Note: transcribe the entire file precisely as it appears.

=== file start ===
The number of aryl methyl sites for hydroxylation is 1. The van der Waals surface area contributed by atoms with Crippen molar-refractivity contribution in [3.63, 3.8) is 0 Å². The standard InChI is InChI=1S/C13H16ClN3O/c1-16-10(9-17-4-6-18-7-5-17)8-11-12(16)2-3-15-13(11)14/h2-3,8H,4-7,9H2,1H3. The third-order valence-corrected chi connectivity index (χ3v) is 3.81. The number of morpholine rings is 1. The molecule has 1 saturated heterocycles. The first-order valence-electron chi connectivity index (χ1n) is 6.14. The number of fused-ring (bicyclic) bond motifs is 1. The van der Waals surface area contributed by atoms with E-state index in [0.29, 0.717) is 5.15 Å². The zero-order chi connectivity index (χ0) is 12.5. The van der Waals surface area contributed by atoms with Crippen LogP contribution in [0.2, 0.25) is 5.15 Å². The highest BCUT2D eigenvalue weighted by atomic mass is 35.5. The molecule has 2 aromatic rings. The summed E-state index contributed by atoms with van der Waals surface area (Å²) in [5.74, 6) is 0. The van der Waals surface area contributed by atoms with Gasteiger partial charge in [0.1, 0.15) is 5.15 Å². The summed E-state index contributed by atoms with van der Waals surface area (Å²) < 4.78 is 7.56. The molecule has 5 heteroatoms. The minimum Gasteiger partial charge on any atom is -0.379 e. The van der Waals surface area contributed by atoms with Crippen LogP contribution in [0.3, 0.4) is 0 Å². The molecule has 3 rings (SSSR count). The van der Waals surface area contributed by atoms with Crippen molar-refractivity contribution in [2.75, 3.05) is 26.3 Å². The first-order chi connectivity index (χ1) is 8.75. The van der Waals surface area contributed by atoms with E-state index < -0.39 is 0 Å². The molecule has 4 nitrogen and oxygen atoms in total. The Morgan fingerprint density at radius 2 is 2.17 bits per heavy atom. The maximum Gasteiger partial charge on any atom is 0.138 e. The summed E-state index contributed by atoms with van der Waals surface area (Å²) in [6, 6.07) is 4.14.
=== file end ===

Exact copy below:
The number of aryl methyl sites for hydroxylation is 1. The van der Waals surface area contributed by atoms with Crippen molar-refractivity contribution in [3.63, 3.8) is 0 Å². The standard InChI is InChI=1S/C13H16ClN3O/c1-16-10(9-17-4-6-18-7-5-17)8-11-12(16)2-3-15-13(11)14/h2-3,8H,4-7,9H2,1H3. The third-order valence-corrected chi connectivity index (χ3v) is 3.81. The number of morpholine rings is 1. The molecule has 1 saturated heterocycles. The first-order valence-electron chi connectivity index (χ1n) is 6.14. The number of fused-ring (bicyclic) bond motifs is 1. The van der Waals surface area contributed by atoms with E-state index in [0.29, 0.717) is 5.15 Å². The zero-order chi connectivity index (χ0) is 12.5. The van der Waals surface area contributed by atoms with Crippen LogP contribution in [0.2, 0.25) is 5.15 Å². The highest BCUT2D eigenvalue weighted by atomic mass is 35.5. The molecule has 2 aromatic rings. The summed E-state index contributed by atoms with van der Waals surface area (Å²) in [5.74, 6) is 0. The van der Waals surface area contributed by atoms with Gasteiger partial charge in [0.1, 0.15) is 5.15 Å². The summed E-state index contributed by atoms with van der Waals surface area (Å²) < 4.78 is 7.56. The molecule has 5 heteroatoms. The minimum Gasteiger partial charge on any atom is -0.379 e. The van der Waals surface area contributed by atoms with Crippen LogP contribution in [0.3, 0.4) is 0 Å². The molecule has 3 rings (SSSR count). The van der Waals surface area contributed by atoms with Crippen molar-refractivity contribution in [2.75, 3.05) is 26.3 Å². The first-order chi connectivity index (χ1) is 8.75. The van der Waals surface area contributed by atoms with E-state index < -0.39 is 0 Å². The molecule has 4 nitrogen and oxygen atoms in total. The Morgan fingerprint density at radius 2 is 2.17 bits per heavy atom. The maximum Gasteiger partial charge on any atom is 0.138 e. The summed E-state index contributed by atoms with van der Waals surface area (Å²) in [6, 6.07) is 4.14.